Coal Size/Type: Rice/Anthracite
Other Heating: Heat Pump/Forced Hot Air Oil Furnace

Re: savings

PostBy: Rob R. On: Wed Jan 25, 2012 9:08 pm

Redshooter wrote:We are looking at purchasing a S130 for our heating future and the wife needs to be sold on the project. We have a 2600 sqft home and curently heat with propane and a hand fired forced air coal stove at about 50% eff. and need to know about how much we could expect to save?


Without knowing what your local propane and coal prices are it is impossible to come up with a dollar figure. In my area it is easy to save 60% with coal compared to propane, but it might not be the same in your area.
Rob R.
 
Stoker Coal Boiler: EFM DF520
Coal Size/Type: Rice/buck
Other Heating: Dad's 1953 EFM Highboy

Re: savings

PostBy: Redshooter On: Sun Feb 26, 2012 10:43 am

Propane 2.30 coal 230 ton and including the basement we are right obout 4000 sq ft. And we are currently burning about 4.5 tons and 500 gallons of propane to supplement coal and heat water.
Redshooter
 
Stove/Furnace Make: Royal
Stove/Furnace Model: Add on

Re: savings

PostBy: Rob R. On: Sun Feb 26, 2012 10:49 am

You should save about 50%.
Rob R.
 
Stoker Coal Boiler: EFM DF520
Coal Size/Type: Rice/buck
Other Heating: Dad's 1953 EFM Highboy

Re: savings

PostBy: lsayre On: Sun Feb 26, 2012 10:53 am

Redshooter wrote:Propane 2.30 coal 230 ton and including the basement we are right about 4000 sq ft. And we are currently burning about 4.5 tons and 500 gallons of propane to supplement coal and heat water.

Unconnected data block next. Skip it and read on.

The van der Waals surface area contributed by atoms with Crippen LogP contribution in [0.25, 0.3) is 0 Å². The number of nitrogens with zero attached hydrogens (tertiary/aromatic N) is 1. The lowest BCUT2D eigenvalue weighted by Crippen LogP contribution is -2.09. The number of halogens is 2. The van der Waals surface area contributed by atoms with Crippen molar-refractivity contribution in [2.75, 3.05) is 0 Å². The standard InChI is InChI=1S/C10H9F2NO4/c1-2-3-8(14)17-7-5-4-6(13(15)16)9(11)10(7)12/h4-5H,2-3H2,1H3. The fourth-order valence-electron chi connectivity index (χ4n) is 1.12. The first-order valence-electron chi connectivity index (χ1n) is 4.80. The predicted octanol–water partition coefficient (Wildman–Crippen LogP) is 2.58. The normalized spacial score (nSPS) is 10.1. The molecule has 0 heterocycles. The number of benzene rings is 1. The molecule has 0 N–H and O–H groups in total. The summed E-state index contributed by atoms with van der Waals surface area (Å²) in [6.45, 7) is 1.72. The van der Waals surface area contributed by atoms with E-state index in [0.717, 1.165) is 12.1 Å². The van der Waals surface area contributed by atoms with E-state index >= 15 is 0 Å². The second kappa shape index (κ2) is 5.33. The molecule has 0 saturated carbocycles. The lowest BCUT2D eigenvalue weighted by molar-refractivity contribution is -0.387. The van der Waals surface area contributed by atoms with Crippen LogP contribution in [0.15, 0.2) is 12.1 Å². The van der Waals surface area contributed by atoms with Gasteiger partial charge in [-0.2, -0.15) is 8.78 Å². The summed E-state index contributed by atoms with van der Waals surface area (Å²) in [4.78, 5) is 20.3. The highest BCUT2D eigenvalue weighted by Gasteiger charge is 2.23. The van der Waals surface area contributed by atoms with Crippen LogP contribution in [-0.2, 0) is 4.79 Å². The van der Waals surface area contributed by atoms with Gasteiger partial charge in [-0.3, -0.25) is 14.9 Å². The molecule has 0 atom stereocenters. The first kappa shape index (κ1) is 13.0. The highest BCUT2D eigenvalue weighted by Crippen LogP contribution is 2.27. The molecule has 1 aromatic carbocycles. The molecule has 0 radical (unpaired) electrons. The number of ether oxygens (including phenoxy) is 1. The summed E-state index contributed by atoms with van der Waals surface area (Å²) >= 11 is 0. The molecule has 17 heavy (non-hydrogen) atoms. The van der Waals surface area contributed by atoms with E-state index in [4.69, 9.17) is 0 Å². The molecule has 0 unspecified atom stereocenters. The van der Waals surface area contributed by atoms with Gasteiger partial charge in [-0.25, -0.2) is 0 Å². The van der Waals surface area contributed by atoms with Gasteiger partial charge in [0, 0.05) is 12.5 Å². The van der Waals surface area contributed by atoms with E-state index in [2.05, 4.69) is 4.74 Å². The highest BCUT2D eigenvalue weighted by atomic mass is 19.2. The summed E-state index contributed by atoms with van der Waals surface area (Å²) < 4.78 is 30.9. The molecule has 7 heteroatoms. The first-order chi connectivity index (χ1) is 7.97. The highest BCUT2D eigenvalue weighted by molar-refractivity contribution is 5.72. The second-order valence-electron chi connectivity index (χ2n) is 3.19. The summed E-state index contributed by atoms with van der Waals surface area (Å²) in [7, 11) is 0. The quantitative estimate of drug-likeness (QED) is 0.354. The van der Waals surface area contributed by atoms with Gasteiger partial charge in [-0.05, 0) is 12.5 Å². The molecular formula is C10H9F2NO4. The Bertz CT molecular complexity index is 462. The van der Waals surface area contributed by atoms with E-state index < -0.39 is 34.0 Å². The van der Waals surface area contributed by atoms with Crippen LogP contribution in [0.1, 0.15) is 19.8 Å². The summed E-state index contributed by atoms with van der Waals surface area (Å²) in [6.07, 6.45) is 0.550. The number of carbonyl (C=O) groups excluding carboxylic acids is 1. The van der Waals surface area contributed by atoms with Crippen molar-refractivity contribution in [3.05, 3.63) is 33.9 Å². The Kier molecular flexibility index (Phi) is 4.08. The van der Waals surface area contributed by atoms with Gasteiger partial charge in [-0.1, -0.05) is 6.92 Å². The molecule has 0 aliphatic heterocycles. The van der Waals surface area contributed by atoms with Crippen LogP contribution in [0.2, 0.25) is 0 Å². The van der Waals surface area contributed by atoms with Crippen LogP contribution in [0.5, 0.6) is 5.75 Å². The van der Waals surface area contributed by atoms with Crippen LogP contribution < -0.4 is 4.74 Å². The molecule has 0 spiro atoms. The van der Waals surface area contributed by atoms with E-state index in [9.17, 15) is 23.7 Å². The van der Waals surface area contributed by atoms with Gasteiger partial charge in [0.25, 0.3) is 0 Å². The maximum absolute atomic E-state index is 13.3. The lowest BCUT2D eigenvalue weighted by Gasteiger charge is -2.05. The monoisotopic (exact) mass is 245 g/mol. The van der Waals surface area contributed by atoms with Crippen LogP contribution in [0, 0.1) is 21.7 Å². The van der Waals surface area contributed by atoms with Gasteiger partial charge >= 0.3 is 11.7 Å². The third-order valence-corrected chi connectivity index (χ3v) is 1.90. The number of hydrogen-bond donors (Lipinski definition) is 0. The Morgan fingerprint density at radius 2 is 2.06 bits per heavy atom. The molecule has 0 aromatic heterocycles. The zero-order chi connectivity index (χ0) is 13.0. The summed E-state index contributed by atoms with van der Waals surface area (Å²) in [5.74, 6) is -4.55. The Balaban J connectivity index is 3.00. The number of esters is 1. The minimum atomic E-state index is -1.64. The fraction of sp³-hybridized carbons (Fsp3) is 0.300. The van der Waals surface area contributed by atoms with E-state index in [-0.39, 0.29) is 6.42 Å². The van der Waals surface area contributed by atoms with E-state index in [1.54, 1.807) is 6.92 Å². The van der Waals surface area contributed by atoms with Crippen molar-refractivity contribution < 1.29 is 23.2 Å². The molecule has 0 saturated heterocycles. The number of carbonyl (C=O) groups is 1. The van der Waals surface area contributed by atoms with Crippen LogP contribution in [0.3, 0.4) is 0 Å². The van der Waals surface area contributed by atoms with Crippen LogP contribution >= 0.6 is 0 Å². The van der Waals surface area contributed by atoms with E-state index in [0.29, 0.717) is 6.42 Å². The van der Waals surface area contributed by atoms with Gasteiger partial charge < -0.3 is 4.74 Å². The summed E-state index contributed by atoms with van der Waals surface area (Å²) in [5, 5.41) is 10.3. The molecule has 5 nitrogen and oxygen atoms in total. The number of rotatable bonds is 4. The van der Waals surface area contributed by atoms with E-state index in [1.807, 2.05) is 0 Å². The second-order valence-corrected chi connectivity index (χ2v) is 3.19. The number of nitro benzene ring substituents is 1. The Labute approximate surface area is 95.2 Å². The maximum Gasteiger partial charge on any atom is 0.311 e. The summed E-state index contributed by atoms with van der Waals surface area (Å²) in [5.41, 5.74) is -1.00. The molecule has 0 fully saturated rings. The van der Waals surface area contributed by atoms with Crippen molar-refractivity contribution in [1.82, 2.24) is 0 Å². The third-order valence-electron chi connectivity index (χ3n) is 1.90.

What is the BTU input rating of your propane furnace, and what is its percentage of efficiency?

If your propane furnace is one of those condensing units at 95% efficiency, then my initial guess is that it will require about 2.5 tons of coal to get rid of the remaining 500 gallons of propane that you are burning.

500 gal. x $2.30 = $1,150 for the propane
2.5 x $230 = $575 for the coal that will be needed to replace it
difference = $575 saved (or 50% for this portion of your demand)

I would also assume that the efficiency gain of the S130 over your hand fired unit would be on the order of 20%.

Putting it all together:

4.5 tons coal becomes 3.6 tons coal if the S130 is 20% more efficient then your current hand fired. [4.5 x 80% = 3.6]
3.6 tons + 2.5 tons = 6.1 tons of coal needed annually
Total new heat bill = 6.1 x $230 = $1,403

Total old heat bill = 4.5 x $230 + 500 x $2.30 = $2,185 annually

Total savings annually = $2,185 - $1,403 = $782
lsayre
 
Stoker Coal Boiler: AHS S130 Coal Gun
Coal Size/Type: Anthracite Pea
Other Heating: Resistance Boiler (if I ever get it fixed)

Re: savings

PostBy: Short Bus On: Sun Feb 26, 2012 10:06 pm

Sounds like you are thinking about adding a boiler to an air duct system.

The initial investment in boilers increases the payback time, but in my opinion improves.
1. Temperature control, i.e. you can add a register to your bathroom.
2. Allows for expansion
3. Can heat water effectivly during the heating season.

Central coal heat can be a problem when you are on vacation.

A stoker stove may be the best ecominical solution, but it is different for all.

I like my boiler and my hydronic heating system.
Short Bus
 
Stoker Coal Boiler: Kewanee boiler with Anchor stoker
Coal Size/Type: Chestnut / Sub-bituminous C
Other Heating: Propane wall furnace back up only